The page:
Long-term follow-up of 3 to 7 years is reported on 18 patients who had undergone recurrent laryngeal nerve avulsion (RLNA) for the treatment of adductor spastic dysphonia (SD). Data on neural regrowth after previous recurrent laryngeal nerve section (RLNS) are presented in 2 of these 18 patients. We introduced RLNA as a modification of standard RLNS to prevent neural regrowth to the hemiparalyzed larynx and subsequent recurrence of SD. We have treated a total of 22 patients with RLNA, and now report a 3- to 7- year follow-up on 18 of these 22 patients. Resolution of symptoms was determined by routine follow-up assessment, perceptual voice analysis, and patient self-assessment. Sixteen of 18, or 89%, had no recurrence of spasms at 3 years after RLNA as determined at routine follow-up. Two of the 16 later developed spasms after medialization laryngoplasty for treatment of weak voice persistent after the avulsion. This yielded a total of 14 of 18, or 78%, who were unanimously judged by four speech pathologists to have no recurrence of SD at the longer follow-up period of 3 to 7 years. Two of these 4 patients were judged by all four analysts to have frequent, short spasms. The other 2 were judged by two of four analysts to have seldom, short spasms. Three of 18 patients presented with recurrent SD after previous RLNS. At the time of subsequent RLNA, each patient had evidence of neural regrowth at the distal nerve stump as demonstrated by intraoperative electromyography and histologic evaluation of the distal nerve stump. One remained free of SD following RLNA, 1 was free of spasms at 4 years after revision avulsion but developed spasms after medialization laryngoplasty, and the final patient developed spasms 3.75 years after revision RLNA. Medialization laryngoplasty with Silastic silicone rubber was performed in 6 of 18, with correction of postoperative breathiness in all 6, but with recurrence of spasm in 3. Spasms resolved in 1 of these with downsizing of the implant. We conclude that RLNA represents a useful treatment in the management of SD in patients not tolerant of botulinum toxin injections.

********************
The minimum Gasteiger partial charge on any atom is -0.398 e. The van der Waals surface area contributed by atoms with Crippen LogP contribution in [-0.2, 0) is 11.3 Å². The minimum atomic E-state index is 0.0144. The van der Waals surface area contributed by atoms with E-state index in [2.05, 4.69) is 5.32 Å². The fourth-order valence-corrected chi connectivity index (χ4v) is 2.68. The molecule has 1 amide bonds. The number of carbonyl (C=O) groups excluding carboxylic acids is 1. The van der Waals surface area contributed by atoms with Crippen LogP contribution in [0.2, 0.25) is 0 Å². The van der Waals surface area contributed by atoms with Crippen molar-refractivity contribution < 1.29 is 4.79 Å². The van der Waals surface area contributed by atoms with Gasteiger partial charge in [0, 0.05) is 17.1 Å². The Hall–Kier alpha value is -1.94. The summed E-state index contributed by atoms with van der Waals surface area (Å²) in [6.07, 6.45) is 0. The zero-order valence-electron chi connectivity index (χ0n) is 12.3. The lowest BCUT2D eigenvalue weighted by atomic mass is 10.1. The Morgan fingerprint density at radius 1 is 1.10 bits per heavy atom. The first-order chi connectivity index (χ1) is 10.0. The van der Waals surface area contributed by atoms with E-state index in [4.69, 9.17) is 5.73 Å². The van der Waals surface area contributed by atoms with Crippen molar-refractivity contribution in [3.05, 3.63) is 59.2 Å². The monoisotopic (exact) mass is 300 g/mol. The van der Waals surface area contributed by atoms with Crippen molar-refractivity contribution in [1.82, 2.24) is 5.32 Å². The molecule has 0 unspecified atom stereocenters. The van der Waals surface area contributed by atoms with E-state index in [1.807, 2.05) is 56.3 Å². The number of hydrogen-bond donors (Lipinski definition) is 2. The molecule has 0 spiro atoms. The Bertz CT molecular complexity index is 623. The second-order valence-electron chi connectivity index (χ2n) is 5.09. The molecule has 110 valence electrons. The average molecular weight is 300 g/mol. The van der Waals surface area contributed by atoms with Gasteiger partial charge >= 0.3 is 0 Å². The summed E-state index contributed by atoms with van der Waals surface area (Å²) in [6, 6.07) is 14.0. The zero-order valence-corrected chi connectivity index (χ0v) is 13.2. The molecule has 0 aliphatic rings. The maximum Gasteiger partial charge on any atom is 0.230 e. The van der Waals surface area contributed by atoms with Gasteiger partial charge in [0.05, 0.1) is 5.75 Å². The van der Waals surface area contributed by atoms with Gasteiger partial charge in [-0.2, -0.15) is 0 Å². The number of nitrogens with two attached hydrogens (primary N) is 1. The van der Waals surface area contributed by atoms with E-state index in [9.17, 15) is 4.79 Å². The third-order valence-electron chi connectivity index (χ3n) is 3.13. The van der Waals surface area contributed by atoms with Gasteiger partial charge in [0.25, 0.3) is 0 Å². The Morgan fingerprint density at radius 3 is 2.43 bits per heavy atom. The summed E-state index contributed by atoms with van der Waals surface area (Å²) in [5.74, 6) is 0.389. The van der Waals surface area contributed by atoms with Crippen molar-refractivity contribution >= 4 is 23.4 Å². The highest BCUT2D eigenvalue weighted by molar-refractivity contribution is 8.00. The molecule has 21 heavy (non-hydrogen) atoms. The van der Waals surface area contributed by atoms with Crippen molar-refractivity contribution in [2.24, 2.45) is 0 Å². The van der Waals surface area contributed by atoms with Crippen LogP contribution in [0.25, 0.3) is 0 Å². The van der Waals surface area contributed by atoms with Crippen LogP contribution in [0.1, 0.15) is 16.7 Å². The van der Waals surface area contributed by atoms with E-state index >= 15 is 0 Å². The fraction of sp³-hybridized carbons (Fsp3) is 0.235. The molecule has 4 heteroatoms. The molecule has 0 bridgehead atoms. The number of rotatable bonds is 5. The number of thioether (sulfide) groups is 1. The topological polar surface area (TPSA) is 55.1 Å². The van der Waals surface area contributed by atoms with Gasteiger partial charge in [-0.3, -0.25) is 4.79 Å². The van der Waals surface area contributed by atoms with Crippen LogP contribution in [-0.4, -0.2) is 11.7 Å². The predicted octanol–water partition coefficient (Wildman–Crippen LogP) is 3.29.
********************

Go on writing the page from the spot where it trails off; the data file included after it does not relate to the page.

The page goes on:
- medialization laryngoplasty
- recurrent laryngeal nerve avulsion
- recurrent laryngeal nerve section
- silicone rubber
- spastic dysphonia
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